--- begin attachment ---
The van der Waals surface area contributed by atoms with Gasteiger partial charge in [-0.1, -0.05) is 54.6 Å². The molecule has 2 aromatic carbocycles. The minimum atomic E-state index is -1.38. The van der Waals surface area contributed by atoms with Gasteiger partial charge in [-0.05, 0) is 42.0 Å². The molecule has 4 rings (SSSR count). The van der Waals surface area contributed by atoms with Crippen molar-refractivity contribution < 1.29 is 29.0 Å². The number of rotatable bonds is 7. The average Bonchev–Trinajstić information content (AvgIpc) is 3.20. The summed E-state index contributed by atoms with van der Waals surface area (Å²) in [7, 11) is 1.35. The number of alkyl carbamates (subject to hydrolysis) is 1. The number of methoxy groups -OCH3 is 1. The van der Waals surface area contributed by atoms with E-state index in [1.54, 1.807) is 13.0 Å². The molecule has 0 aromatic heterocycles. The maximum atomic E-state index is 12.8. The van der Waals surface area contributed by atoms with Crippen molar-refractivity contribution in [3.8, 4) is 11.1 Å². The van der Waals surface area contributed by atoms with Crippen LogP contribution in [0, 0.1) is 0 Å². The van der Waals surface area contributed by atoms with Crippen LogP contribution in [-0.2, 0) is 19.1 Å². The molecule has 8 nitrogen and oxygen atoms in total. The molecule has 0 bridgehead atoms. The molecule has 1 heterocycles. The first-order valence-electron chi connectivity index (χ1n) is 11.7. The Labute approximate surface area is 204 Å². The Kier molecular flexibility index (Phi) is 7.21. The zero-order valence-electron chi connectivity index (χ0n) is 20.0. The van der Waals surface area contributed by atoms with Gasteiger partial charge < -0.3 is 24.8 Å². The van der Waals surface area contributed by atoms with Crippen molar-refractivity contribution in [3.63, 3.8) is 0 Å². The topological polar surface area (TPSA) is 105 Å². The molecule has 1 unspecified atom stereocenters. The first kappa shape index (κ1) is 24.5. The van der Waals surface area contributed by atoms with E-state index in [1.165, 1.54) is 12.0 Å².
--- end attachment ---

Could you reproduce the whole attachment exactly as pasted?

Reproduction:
The van der Waals surface area contributed by atoms with Gasteiger partial charge in [-0.1, -0.05) is 54.6 Å². The molecule has 2 aromatic carbocycles. The minimum atomic E-state index is -1.38. The van der Waals surface area contributed by atoms with Gasteiger partial charge in [-0.05, 0) is 42.0 Å². The molecule has 4 rings (SSSR count). The van der Waals surface area contributed by atoms with Crippen molar-refractivity contribution < 1.29 is 29.0 Å². The number of rotatable bonds is 7. The average Bonchev–Trinajstić information content (AvgIpc) is 3.20. The summed E-state index contributed by atoms with van der Waals surface area (Å²) in [7, 11) is 1.35. The number of alkyl carbamates (subject to hydrolysis) is 1. The number of methoxy groups -OCH3 is 1. The van der Waals surface area contributed by atoms with E-state index in [1.54, 1.807) is 13.0 Å². The molecule has 0 aromatic heterocycles. The maximum atomic E-state index is 12.8. The van der Waals surface area contributed by atoms with Crippen molar-refractivity contribution in [3.8, 4) is 11.1 Å². The van der Waals surface area contributed by atoms with Crippen LogP contribution in [0, 0.1) is 0 Å². The van der Waals surface area contributed by atoms with Crippen LogP contribution in [-0.2, 0) is 19.1 Å². The molecule has 8 nitrogen and oxygen atoms in total. The molecule has 0 bridgehead atoms. The molecule has 1 heterocycles. The first-order valence-electron chi connectivity index (χ1n) is 11.7. The Labute approximate surface area is 204 Å². The Kier molecular flexibility index (Phi) is 7.21. The zero-order valence-electron chi connectivity index (χ0n) is 20.0. The van der Waals surface area contributed by atoms with Gasteiger partial charge < -0.3 is 24.8 Å². The van der Waals surface area contributed by atoms with Crippen molar-refractivity contribution in [3.63, 3.8) is 0 Å². The topological polar surface area (TPSA) is 105 Å². The molecule has 1 unspecified atom stereocenters. The first kappa shape index (κ1) is 24.5. The van der Waals surface area contributed by atoms with E-state index in [1.165, 1.54) is 12.0 Å².